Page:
Opposition Demands Dismissal of Health Minister Kujundžić

Total Croatia News

ZAGREB, October 17, 2019 – The parliament on Wednesday afternoon started debating a motion to give Health Minister Milan Kujundžić a vote of no confidence, tabled by the MOST party with the support of 32 members of parliament, with opposition MPs criticising the minister for not launching a reform of the healthcare sector and for trying to influence the judiciary.

Explaining the motion, MOST MP Ines Strenja said that the minister had failed to adopt a health insurance law on time and ensure its implementation.

She also accused the minister of failing to consolidate primary healthcare and of failing to reorganise and financially stabilise the system.

Opposition MPs also criticised the minister for poorly managing human resources, resulting in a brain drain and some hospital wards closing down due to a lack of doctors and nurses.

“Patients get what they are given and not what they need, and that is unacceptable. There is no more time for inaction because the situation has become unbearable for doctors, nurses, wholesale drug suppliers and patients,” Strenja said.

She added that the minister was no longer perceived as a relevant interlocutor, which was why the prime minister was being increasingly addressed to solve problems.

The opposition claims that the minister has demonstrated a lack of fundamental knowledge about the health system which, it says, has become financially unsustainable.

Opposition MPs also resent that the minister has tried to influence the judiciary in order to prevent courts from handing down verdicts that would be in favour of doctors who have sued the state over unpaid overtime.

The opposition submitted the motion for a vote of no confidence in Kujundžić before the parliament’s summer recess in July, insisting that the issue should be discussed at an extraordinary parliamentary session but that did not happen because the Constitutional Court ruled that a motion backed by one-fifth of all MPs was not sufficient reason to discuss an item at an extraordinary session of the parliament during its recess.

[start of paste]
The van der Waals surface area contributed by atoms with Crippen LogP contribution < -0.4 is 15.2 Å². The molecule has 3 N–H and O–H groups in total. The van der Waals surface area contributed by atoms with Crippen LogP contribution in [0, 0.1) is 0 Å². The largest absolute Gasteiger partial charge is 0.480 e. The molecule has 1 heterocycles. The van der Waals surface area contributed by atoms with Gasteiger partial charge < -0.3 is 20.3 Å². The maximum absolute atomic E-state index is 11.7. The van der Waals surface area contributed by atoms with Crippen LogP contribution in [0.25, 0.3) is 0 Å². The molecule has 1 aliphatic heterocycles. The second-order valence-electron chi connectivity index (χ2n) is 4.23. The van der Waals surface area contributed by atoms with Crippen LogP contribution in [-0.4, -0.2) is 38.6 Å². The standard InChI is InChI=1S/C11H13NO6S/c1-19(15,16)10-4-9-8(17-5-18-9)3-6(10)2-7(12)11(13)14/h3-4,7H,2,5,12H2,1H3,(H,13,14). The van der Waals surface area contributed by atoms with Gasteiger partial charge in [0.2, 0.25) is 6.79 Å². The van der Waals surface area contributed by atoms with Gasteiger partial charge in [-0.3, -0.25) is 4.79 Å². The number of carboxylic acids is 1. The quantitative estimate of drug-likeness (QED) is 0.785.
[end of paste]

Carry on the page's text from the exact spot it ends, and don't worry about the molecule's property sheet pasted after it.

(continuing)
This is the second time the parliament is discussing a vote of no confidence in Kujundžić after last year, around the same time, the minister’s replacement was discussed for the first time, also at MOST’s asking. At the time, the Opposition cited as many as 52 reasons why the minister should step down.

ZAGREB, October 17, 2019 – Prime Minister Andrej Plenković on Wednesday dismissed an opposition motion to give Health Minister Milan Kujundžić a vote of no confidence, saying that Kujundžić, “who has worked with commitment on ensuring healthcare quality and availability,” would stay in his government.

Defending the minister from opposition MPs’ criticism, Plenković said that his government had implemented a number of measures to upgrade the healthcare sector and that it had achieved significant progress and stabilised the sector.

He noted that his government had inherited the sector’s debt and that before the economy got into full swing and the amount of money flowing into the health insurance fund increased, it would not be possible to ensure the sector’s financial stability.

Plenković recalled that an extra 1.3 billion kuna had been redirected into the health system in 2017 and that the sector’s debt had been reduced from 8.2 billion kuna to 7.8 billion kuna.

“In 2019 significant funds, in the amount of 1.5 billion kuna, were secured for expensive drugs. Wholesale drug suppliers were recently paid 300 million kuna of a 500 million debt for the drugs supplied and the remaining amount will be paid to them by the end of the year,” said the PM.

He announced the continuation of the rationalisation of the health system and better solutions for its financing as well as the continuation of work on promoting the quality of medical services. “Minister Kujundžić will have an important role in that,” he added.

Addressing the parliament, Kujundžić said that since the start of 2017 the government had increased wages in healthcare by 18% whereas during the term of the Zoran Milanović government those wages were reduced.

“The maximum possible amount, of 2.2 billion kuna, has been absorbed from EU funds and invested in Croatian hospitals,” he said.

He noted that 15,300 doctors and 31,000 nurses currently work in Croatia, which is a slightly higher number than in 2015.

The average number of doctors per 100,000 inhabitants in the EU is 350 and in Croatia it is 340, the minister said, warning against dramatising the situation in healthcare.

More news about healthcare sector can be found in the Lifestyle section.


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